With 2018 behind us (I doubt many will mourn its passing) it is time to look ahead at what is happening in the publishing world in 2019, and there are plenty of reasons to be cautiously optimistic. Here are a few trends that I have found that I am particularly looking forward to.
Until very recently, most major publishers were wary of the short story collection or novella – they were considered hard to sell, unprofitable, and generally a dead end. This is very slowly changing, which is wonderful because short stories are perfectly delicious for dipping into. Scouring the catalogues, there are several that caught my eye.
- Harvill Secker, an imprint of Penguin, is releasing Apple & Knife by Intan Paramaditha, a collection of short stories focusing on women in everyday Indonesian situations with an undercurrent of ‘subversive feminist horror’.
- Picador are publishing I Want to Show You More by Jamie Quatro in February. It has been described as ‘sharp-edged and fearless’ and covers spirituality and sexuality in the American South.
- salt slow (also Picador) is by the winner of The White Review Short Story Prize Julia Armfield and describes cities and bodies and transfigurations.
I love translated fiction. So, it seems, does the book-buying public of Britain – sales have almost doubled since 2001, and on average they sell better than literary fiction written in English. You may be able to take Elena Ferrante and Karl Ove Knausgaard as primary drivers of this, but smaller presses have gorgeous offerings, and I believe that translation is going to become even more prominent this year (see my bit on small presses). Some selected highlights include:
- Liar, by Avelet Gundar-Goshen and translated from Hebrew by Sondra Silverstein follows what happens when a sexual harassment claim actually is false, and how being the centre of media attention is dangerous. Pushkin Press.
- Adele, by Leïla Slimani (author of Lullaby, one of my top books of 2018), translated again by Sam Taylor, examines the seemingly perfect life of a Parisian woman. Things are not perfect. Faber.
- Granta have picked up Jokes for the Gunmen by Mazen Maarouf. Translated. Short. Stories. Be still my beating heart. After winning the Al-Multaqa prize for the best Arabic short story collection, it is being released in English with Jonathan Wright’s translation.
Independent presses and bookshops
With more and more news coming out about appalling working conditions at Amazon, diversity problems within the Big 5 (and reviewing in general), and other unpalatable aspects of the book trade, small and independent presses and shops are putting out some of the most exciting publications. They are also becoming powerhouses: Fitzcarraldo Editions scooped the English rights for Svetlana Alexievich when she won the Nobel in 2015, and many regularly get nominated for – and win – the top literary prizes. Here are some to watch:
- Salt is celebrating its 20th birthday this year and is known for hand-written notes that come with books when you order from them. I am looking forward to The Bothy (Trevor Mark Thomas), a claustrophobic debut about a man on the run.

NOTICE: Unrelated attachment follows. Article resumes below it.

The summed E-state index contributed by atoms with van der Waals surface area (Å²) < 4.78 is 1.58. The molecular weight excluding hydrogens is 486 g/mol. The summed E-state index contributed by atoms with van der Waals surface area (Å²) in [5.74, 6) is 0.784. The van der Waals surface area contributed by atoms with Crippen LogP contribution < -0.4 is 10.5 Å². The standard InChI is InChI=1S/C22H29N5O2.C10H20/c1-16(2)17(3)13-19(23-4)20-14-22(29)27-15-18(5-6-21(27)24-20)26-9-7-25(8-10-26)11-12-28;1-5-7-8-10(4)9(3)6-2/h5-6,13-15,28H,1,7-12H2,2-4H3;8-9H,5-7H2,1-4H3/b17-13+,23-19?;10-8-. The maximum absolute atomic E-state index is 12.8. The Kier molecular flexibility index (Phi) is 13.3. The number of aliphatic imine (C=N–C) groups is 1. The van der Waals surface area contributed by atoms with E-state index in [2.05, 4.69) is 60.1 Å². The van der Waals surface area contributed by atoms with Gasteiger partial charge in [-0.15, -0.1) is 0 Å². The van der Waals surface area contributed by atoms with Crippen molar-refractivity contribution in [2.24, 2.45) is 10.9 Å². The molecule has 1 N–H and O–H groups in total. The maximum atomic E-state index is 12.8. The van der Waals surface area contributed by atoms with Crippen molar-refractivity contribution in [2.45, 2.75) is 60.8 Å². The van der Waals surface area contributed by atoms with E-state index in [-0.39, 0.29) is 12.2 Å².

- Peirine Press specialises in European translations under 200 pages. In 2018 it launched the Peirene Stevns Translation Prize for unpublished translators, and it donates money from the sale of each book to a charity helping Syrian refugees. I have asked for a subscription for my birthday.
- The Second Shelf has just opened in Soho, run by the charming Allison Denvers. It produces a literary quarterly (printed by Oxford’s own small press, Hurst Street Press) and sells antiquarian books all written by women.
Trends and anticipations
Retelling the classics was a big thing in 2018. Quite aside from the Hogarth series retelling Shakespeare, we had the Oedipus Myth (Everything Under), Antigone (Home Fire) and The Oddesey (Circe). This year, Mahsuda Snaith has re-written The Wonderful Wizard of Oz for Transworld, releasing How to Find Home in May. Set in modern Britain and following Molly as she walks across the country, homeless, this is a title to watch.
Has the trend for The Girl titles in psychological thrillers finally died a death? Now we have The Boy in the Headlights (Samuel Bjork, Transworld), The Whisper Man (Alex North, Michael Joseph), February’s Son (Alan Parks, Canongate) …and An Anonymous Girl (Greer Hendricks and Sarah Pekkanen, Macmillan). Sadly, The Girl limps on.
In terms of major publications, 2019 looks like it will be fantastic. The four-way colour proofs for Queenie (Candice Carty-Williams) were rave-reviewed by those lucky enough to get their hands on them at the end of 2018, and it’s been billed as ‘Bridget Jones’s Diary meets Americanah’. Little Darlings (Melanie Golding) is also on my ‘To Be Read’ pile, drawing comparisons to Lullaby in pre-publication reviews. Black Leopard Red Wolf, from Man Booker prize-winner Marlon James has not only one of the most gorgeous covers, but also tempts me into fantasy fiction, which is not my normal genre.
Finally, as a cherry on top we are getting a sequel to The Handmaid’s Tale. Announced in late 2018, Margaret Atwood is releasing The Testament through Chatto & Windus, set fifteen years after the scene where we leave Offred. Let us merely hope it is not too prophetic.